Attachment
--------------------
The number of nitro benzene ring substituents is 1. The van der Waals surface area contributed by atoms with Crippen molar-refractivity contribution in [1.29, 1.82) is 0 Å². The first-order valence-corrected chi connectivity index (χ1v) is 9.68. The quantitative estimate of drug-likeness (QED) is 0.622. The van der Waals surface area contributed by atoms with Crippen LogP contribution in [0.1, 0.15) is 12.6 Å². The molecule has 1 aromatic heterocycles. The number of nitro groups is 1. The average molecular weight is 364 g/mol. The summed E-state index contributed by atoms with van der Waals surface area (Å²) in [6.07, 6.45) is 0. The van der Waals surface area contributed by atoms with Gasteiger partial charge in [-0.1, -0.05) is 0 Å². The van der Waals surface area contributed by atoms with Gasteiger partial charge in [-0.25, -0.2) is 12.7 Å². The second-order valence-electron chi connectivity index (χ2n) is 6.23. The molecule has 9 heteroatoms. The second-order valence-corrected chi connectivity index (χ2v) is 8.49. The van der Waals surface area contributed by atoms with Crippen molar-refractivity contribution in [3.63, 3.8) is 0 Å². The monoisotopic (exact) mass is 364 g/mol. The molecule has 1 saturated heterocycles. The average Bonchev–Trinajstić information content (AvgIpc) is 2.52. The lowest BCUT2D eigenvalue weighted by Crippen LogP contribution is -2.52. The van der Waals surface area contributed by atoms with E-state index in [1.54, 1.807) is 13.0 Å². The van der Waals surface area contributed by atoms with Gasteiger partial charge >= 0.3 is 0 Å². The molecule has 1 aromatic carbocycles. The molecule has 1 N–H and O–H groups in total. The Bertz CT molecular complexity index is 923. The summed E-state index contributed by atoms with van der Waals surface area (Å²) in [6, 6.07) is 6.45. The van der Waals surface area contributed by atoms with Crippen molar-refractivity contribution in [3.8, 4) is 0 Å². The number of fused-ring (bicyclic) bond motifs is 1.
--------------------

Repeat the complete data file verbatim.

The number of nitro benzene ring substituents is 1. The van der Waals surface area contributed by atoms with Crippen molar-refractivity contribution in [1.29, 1.82) is 0 Å². The first-order valence-corrected chi connectivity index (χ1v) is 9.68. The quantitative estimate of drug-likeness (QED) is 0.622. The van der Waals surface area contributed by atoms with Crippen LogP contribution in [0.1, 0.15) is 12.6 Å². The molecule has 1 aromatic heterocycles. The number of nitro groups is 1. The average molecular weight is 364 g/mol. The summed E-state index contributed by atoms with van der Waals surface area (Å²) in [6.07, 6.45) is 0. The van der Waals surface area contributed by atoms with Gasteiger partial charge in [-0.1, -0.05) is 0 Å². The van der Waals surface area contributed by atoms with Gasteiger partial charge in [-0.25, -0.2) is 12.7 Å². The second-order valence-electron chi connectivity index (χ2n) is 6.23. The molecule has 9 heteroatoms. The second-order valence-corrected chi connectivity index (χ2v) is 8.49. The van der Waals surface area contributed by atoms with Crippen molar-refractivity contribution in [3.63, 3.8) is 0 Å². The monoisotopic (exact) mass is 364 g/mol. The molecule has 1 saturated heterocycles. The average Bonchev–Trinajstić information content (AvgIpc) is 2.52. The lowest BCUT2D eigenvalue weighted by Crippen LogP contribution is -2.52. The van der Waals surface area contributed by atoms with E-state index in [1.54, 1.807) is 13.0 Å². The van der Waals surface area contributed by atoms with Gasteiger partial charge >= 0.3 is 0 Å². The molecule has 1 aromatic carbocycles. The molecule has 1 N–H and O–H groups in total. The Bertz CT molecular complexity index is 923. The summed E-state index contributed by atoms with van der Waals surface area (Å²) in [6, 6.07) is 6.45. The van der Waals surface area contributed by atoms with Crippen molar-refractivity contribution in [3.8, 4) is 0 Å². The number of fused-ring (bicyclic) bond motifs is 1.